Turning cancer off

Gregory Nemec

Gregory Nemec

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Each of us starts out as a single fertilized cell, which multiplies exponentially. But the cells of most mature organisms need to stop multiplying—requiring a “start and stop” mechanism. In a cancer cell, that stop signal has been altered, and the cell multiplies abnormally. Alan Garen, a professor of molecular biophysics and biochemistry, and Xu Song of Sichuan University in China have discovered a mechanism controlling multiplication in tumor cells.

The mechanism consists of a protein called PSF, which stops multiplication by attaching to the genes that drive it and blocking their function. PSF also attaches to certain large RNA molecules. When the RNA binds to PSF, it reactivates cell multiplication. These RNAs are present in embryonic cells, disappear in cells that have stopped multiplying—and reappear in tumor cells.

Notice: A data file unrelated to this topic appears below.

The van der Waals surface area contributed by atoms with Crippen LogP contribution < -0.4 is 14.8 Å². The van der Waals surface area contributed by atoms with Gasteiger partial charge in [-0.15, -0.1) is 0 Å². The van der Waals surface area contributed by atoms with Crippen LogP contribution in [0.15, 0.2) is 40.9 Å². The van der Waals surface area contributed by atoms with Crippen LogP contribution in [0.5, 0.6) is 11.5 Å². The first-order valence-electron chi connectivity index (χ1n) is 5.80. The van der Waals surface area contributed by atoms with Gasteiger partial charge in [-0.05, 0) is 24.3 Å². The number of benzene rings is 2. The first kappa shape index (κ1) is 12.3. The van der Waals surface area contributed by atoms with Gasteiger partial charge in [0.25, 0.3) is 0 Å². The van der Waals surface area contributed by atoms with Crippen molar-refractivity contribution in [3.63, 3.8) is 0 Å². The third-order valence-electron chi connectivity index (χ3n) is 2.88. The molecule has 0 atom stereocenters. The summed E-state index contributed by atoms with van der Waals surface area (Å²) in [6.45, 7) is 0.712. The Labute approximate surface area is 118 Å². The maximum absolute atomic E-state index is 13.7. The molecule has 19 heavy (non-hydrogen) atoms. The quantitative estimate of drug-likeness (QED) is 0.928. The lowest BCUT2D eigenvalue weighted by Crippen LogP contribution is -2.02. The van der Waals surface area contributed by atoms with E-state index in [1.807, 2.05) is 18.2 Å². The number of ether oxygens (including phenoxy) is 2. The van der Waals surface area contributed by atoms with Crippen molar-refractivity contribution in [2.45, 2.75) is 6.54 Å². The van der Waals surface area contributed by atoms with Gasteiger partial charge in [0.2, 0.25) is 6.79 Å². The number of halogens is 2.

Garen and Song and their students showed that increasing the amount of PSF or decreasing the amount of the RNA in tumor cells stops tumor growth in a mouse model of human cancer. They hope to develop procedures that will translate these results into plans for effective and safe clinical trials.  

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